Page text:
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Year : 2012  |  Volume : 1  |  Issue : 1  |  Page : 37-41

Obesity in India: The weight of the nation


1 Department of Endocrinology, Bharti Hospital and B.R.I.D.E., Karnal, Haryana, India
2 Department of Endocrinology, Amrita Institute of Medical Sciences, Kochi, Kerala, India

Date of Web Publication3-Apr-2012

Correspondence Address:
Sanjay Kalra
Department of Endocrinology, Bharti Hospital and B.R.I.D.E, Karnal, Haryana
India
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DOI: 10.4103/2278-019X.94634

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  Abstract 

India is gaining weight. Traditionally known for malnutrition, Indians now report more and more frequently with overweight, obesity, and their consequences. Indians exhibit unique features of obesity: Excess body fat, abdominal adiposity, increased subcutaneous and intra-abdominal fat, and deposition of fat in ectopic sites (such as liver, muscle, and others). Obesity is a major driver for the widely prevalent metabolic syndrome and type-2 diabetes mellitus (T2DM). Although this phenomenon is a global one, India is unique in that it has to grapple with both over- and undernutrition at the same time. This article reviews the weight of the problem of obesity in India.

Keywords: Diabesity, India, obesity


How to cite this article:
Kalra S, Unnikrishnan A G. Obesity in India: The weight of the nation. J Med Nutr Nutraceut 2012;1:37-41

How to cite this URL:
Kalra S, Unnikrishnan A G. Obesity in India: The weight of the nation. J Med Nutr Nutraceut [serial online] 2012 [cited 2014 Dec 20];1:37-41. Available from: http://www.jmnn.org/text.asp?2012/1/1/37/94634


  Introduction Top


Obesity can be seen as the first wave of a defined cluster of noncommunicable diseases called "New World Syndrome," creating an enormous socioeconomic and public health burden in poorer countries. The World Health Organization has described obesity as one of today's most neglected public health problems, affecting every region of the globe. [1]

India is the second most populous country in the world that comprises ~17% of the world's population and contributes to 16% of the world's deaths. Nutritional status of the Indian population varies significantly across the regions. Certain regions are associated with extremely high rates of childhood undernutrition (ranging from 20% to 80%), whereas others have a high prevalence of adult undernutrition (>50%), and some have both. [1]

Earlier, developing countries, including India, had focused scarce public health resources primarily on the high prevalence of undernutrition. However, these nations are currently facing the double burden of undernutrition as well as overnutrition. Data regarding the nutritional status of adults, as determined by body mass index (BMI), indicate that 50% of Indian adults suffer from different types of chronic energy deficiency, in that they have a BMI<18.5 kg/m 2 . In the same survey, it was observed that the BMI values were similar in men and women; however, there were more overweight/obese (BMI≥25 kg/m 2 ) women (6.6%) than men (3.5%). In certain regions, obesity and consequent diseases are posing an enormous public health problem. [1]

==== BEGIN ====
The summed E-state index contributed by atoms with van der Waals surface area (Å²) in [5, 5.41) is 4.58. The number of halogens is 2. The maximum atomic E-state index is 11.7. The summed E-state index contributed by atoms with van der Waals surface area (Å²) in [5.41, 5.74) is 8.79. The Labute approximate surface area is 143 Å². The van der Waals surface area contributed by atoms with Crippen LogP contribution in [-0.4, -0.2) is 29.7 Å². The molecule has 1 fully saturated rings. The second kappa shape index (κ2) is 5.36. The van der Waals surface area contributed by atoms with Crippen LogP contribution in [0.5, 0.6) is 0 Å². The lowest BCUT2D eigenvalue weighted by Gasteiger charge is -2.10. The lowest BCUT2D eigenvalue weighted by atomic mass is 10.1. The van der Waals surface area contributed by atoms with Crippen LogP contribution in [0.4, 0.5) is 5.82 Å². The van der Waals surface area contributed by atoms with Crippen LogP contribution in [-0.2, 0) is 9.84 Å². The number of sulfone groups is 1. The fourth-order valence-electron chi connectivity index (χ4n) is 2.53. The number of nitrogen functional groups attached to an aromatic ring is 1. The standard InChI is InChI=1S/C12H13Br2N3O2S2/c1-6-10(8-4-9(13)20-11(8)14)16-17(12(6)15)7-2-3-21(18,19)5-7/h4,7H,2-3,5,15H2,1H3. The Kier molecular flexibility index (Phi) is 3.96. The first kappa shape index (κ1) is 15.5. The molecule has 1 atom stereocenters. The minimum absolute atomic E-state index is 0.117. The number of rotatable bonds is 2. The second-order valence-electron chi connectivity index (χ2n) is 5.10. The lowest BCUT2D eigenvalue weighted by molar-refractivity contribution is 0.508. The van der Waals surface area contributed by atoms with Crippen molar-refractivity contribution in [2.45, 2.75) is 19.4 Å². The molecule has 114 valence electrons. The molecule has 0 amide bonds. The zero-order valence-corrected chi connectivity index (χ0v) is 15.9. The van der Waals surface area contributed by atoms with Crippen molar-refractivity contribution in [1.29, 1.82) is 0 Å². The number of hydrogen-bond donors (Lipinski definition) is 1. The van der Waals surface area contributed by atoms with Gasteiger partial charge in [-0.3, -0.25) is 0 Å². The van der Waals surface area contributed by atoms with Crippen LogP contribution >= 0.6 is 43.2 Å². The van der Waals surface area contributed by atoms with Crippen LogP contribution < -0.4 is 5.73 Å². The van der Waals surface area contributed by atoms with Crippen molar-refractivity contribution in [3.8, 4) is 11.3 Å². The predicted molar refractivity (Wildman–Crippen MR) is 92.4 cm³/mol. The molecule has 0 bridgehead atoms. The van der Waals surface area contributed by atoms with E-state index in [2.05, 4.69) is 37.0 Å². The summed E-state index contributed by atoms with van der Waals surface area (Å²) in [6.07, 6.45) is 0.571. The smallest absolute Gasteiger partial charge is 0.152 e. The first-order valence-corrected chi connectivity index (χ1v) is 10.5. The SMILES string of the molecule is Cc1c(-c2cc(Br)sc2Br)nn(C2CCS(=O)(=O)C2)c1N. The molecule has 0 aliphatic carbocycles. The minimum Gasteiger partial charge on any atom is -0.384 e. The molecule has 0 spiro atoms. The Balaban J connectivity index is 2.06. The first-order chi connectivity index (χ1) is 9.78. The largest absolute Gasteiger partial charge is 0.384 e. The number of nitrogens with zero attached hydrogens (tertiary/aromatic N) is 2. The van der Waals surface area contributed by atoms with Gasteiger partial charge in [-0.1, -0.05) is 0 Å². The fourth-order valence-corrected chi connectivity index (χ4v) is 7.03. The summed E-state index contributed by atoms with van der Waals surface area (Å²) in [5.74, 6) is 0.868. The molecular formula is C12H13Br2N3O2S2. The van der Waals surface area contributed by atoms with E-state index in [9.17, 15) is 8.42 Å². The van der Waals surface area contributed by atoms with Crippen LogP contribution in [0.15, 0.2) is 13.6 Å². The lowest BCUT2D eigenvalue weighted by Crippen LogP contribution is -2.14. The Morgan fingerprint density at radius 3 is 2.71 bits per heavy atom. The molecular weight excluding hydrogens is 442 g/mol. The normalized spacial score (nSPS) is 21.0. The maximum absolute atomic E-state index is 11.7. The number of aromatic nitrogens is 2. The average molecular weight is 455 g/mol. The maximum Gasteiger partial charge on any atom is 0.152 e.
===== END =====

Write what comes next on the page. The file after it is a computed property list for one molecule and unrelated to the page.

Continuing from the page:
Obesity in India Top


According to the National Family Health Survey (NFHS), the percentage of ever-married women aged 15-49 years who are overweight or obese increased from 11% in NFHS- 2 to 15% in NFHS-3. Undernutrition is more prevalent in rural areas, whereas overweight and obesity are more than three times higher in urban areas. This may be due to lesser physical activity in the urban areas. Furthermore, undernutrition and overweight/obesity are both higher for women than men. [2] This dual disease pattern in women may have an endocrine basis, but more probably has its roots in societal and cultural mores, which prevent women from leading a healthy lifestyle. The prevalence of overweight and obesity is three times higher among women with 12 or more years of schooling than those with no education. [2]

The percentage of women who are overweight or obese is highest in Punjab (30%), followed by Kerala (28%) and Delhi (26%), all of which are relatively richer states. [2]

The prevalence of underweight and overweight among men shows similar variations by age, education, and wealth index. [2]

[Table 1] is a list of the states of India ranked in order of percentage of people who are overweight or obese, based on data from the 2007 NFHS. [3]
Table 1: States of India ranked in order of percentage of people who are overweight or obese, based on data from the 2007 National Family Health Survey[3]


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Obesity and other cardiovascular disease risk factors

The Jaipur Heart Watch (JHW) was a combination of multiple cross-sectional epidemiologic studies, performed in India in rural and urban locations. From these cohorts, subjects aged 20-59 years (men 4102, women 2872) were included. The prevalence of various risk factors: Smoking/tobacco use, overweight/obesity (BMI≥25 kg/m 2 ) truncal obesity (WHR≥0.95 men, ≥0.85 women), hypertension, dyslipidemias, metabolic syndrome, and diabetes was determined. Trends were examined using least squares regression. [4]